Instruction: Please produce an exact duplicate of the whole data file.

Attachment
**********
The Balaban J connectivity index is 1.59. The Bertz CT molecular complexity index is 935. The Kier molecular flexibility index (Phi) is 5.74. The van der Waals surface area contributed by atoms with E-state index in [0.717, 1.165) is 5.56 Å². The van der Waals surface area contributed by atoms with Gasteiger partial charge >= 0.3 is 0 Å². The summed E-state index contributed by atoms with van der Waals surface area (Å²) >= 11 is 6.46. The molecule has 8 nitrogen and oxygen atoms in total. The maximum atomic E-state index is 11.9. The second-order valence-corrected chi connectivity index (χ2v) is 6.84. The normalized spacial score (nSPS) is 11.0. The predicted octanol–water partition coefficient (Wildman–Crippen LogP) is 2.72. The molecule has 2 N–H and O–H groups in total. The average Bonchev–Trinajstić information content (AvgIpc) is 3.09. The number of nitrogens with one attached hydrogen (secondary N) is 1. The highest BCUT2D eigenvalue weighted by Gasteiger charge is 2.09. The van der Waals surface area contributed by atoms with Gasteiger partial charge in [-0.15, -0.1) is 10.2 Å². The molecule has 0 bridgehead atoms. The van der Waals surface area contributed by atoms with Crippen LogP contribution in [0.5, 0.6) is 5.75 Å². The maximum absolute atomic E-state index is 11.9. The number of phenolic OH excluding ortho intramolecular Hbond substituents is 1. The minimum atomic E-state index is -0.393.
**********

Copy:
The Balaban J connectivity index is 1.59. The Bertz CT molecular complexity index is 935. The Kier molecular flexibility index (Phi) is 5.74. The van der Waals surface area contributed by atoms with E-state index in [0.717, 1.165) is 5.56 Å². The van der Waals surface area contributed by atoms with Gasteiger partial charge >= 0.3 is 0 Å². The summed E-state index contributed by atoms with van der Waals surface area (Å²) >= 11 is 6.46. The molecule has 8 nitrogen and oxygen atoms in total. The maximum atomic E-state index is 11.9. The second-order valence-corrected chi connectivity index (χ2v) is 6.84. The normalized spacial score (nSPS) is 11.0. The predicted octanol–water partition coefficient (Wildman–Crippen LogP) is 2.72. The molecule has 2 N–H and O–H groups in total. The average Bonchev–Trinajstić information content (AvgIpc) is 3.09. The number of nitrogens with one attached hydrogen (secondary N) is 1. The highest BCUT2D eigenvalue weighted by Gasteiger charge is 2.09. The van der Waals surface area contributed by atoms with Gasteiger partial charge in [-0.15, -0.1) is 10.2 Å². The molecule has 0 bridgehead atoms. The van der Waals surface area contributed by atoms with Crippen LogP contribution in [0.5, 0.6) is 5.75 Å². The maximum absolute atomic E-state index is 11.9. The number of phenolic OH excluding ortho intramolecular Hbond substituents is 1. The minimum atomic E-state index is -0.393.